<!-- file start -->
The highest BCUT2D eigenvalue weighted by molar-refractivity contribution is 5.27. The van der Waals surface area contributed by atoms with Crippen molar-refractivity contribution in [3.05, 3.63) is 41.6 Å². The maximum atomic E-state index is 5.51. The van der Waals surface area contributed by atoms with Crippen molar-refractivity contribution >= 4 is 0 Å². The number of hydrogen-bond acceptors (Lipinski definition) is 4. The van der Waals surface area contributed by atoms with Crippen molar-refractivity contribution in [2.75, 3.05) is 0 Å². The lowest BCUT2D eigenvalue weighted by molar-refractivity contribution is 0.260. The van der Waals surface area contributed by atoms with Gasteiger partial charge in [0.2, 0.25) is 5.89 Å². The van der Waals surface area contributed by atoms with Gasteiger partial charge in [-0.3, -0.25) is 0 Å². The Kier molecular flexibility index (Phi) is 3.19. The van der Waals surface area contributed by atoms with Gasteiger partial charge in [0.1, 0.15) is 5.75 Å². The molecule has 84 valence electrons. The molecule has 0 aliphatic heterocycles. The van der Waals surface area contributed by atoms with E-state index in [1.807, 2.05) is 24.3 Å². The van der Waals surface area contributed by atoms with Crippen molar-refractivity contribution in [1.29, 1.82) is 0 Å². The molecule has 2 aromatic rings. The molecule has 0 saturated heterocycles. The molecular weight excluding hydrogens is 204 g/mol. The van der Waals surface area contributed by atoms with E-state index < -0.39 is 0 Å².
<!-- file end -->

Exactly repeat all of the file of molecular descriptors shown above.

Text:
The highest BCUT2D eigenvalue weighted by molar-refractivity contribution is 5.27. The van der Waals surface area contributed by atoms with Crippen molar-refractivity contribution in [3.05, 3.63) is 41.6 Å². The maximum atomic E-state index is 5.51. The van der Waals surface area contributed by atoms with Crippen molar-refractivity contribution >= 4 is 0 Å². The number of hydrogen-bond acceptors (Lipinski definition) is 4. The van der Waals surface area contributed by atoms with Crippen molar-refractivity contribution in [2.75, 3.05) is 0 Å². The lowest BCUT2D eigenvalue weighted by molar-refractivity contribution is 0.260. The van der Waals surface area contributed by atoms with Gasteiger partial charge in [0.2, 0.25) is 5.89 Å². The van der Waals surface area contributed by atoms with Gasteiger partial charge in [-0.3, -0.25) is 0 Å². The Kier molecular flexibility index (Phi) is 3.19. The van der Waals surface area contributed by atoms with Gasteiger partial charge in [0.1, 0.15) is 5.75 Å². The molecule has 84 valence electrons. The molecule has 0 aliphatic heterocycles. The van der Waals surface area contributed by atoms with E-state index in [1.807, 2.05) is 24.3 Å². The van der Waals surface area contributed by atoms with Crippen molar-refractivity contribution in [1.29, 1.82) is 0 Å². The molecule has 2 aromatic rings. The molecule has 0 saturated heterocycles. The molecular weight excluding hydrogens is 204 g/mol. The van der Waals surface area contributed by atoms with E-state index < -0.39 is 0 Å².